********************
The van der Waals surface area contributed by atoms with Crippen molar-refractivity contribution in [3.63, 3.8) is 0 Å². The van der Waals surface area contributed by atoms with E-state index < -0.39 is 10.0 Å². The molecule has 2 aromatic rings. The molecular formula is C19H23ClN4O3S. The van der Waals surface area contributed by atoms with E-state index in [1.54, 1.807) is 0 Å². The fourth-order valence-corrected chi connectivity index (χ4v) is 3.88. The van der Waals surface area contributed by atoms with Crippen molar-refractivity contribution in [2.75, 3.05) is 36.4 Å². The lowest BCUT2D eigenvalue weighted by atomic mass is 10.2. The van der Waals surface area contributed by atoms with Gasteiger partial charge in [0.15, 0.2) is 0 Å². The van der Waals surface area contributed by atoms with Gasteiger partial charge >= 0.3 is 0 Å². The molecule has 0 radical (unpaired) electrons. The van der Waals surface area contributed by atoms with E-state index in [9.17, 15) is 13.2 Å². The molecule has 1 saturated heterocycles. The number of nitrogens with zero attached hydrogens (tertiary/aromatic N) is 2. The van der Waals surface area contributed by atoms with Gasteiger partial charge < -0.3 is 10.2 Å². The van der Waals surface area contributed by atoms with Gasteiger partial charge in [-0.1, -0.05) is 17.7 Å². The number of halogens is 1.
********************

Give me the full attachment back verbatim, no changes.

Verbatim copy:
The van der Waals surface area contributed by atoms with Crippen molar-refractivity contribution in [3.63, 3.8) is 0 Å². The van der Waals surface area contributed by atoms with E-state index < -0.39 is 10.0 Å². The molecule has 2 aromatic rings. The molecular formula is C19H23ClN4O3S. The van der Waals surface area contributed by atoms with E-state index in [1.54, 1.807) is 0 Å². The fourth-order valence-corrected chi connectivity index (χ4v) is 3.88. The van der Waals surface area contributed by atoms with Crippen molar-refractivity contribution in [2.75, 3.05) is 36.4 Å². The lowest BCUT2D eigenvalue weighted by atomic mass is 10.2. The van der Waals surface area contributed by atoms with Gasteiger partial charge in [0.15, 0.2) is 0 Å². The van der Waals surface area contributed by atoms with Gasteiger partial charge >= 0.3 is 0 Å². The molecule has 0 radical (unpaired) electrons. The van der Waals surface area contributed by atoms with E-state index in [9.17, 15) is 13.2 Å². The molecule has 1 saturated heterocycles. The number of nitrogens with zero attached hydrogens (tertiary/aromatic N) is 2. The van der Waals surface area contributed by atoms with Gasteiger partial charge < -0.3 is 10.2 Å². The van der Waals surface area contributed by atoms with Gasteiger partial charge in [-0.1, -0.05) is 17.7 Å². The number of halogens is 1.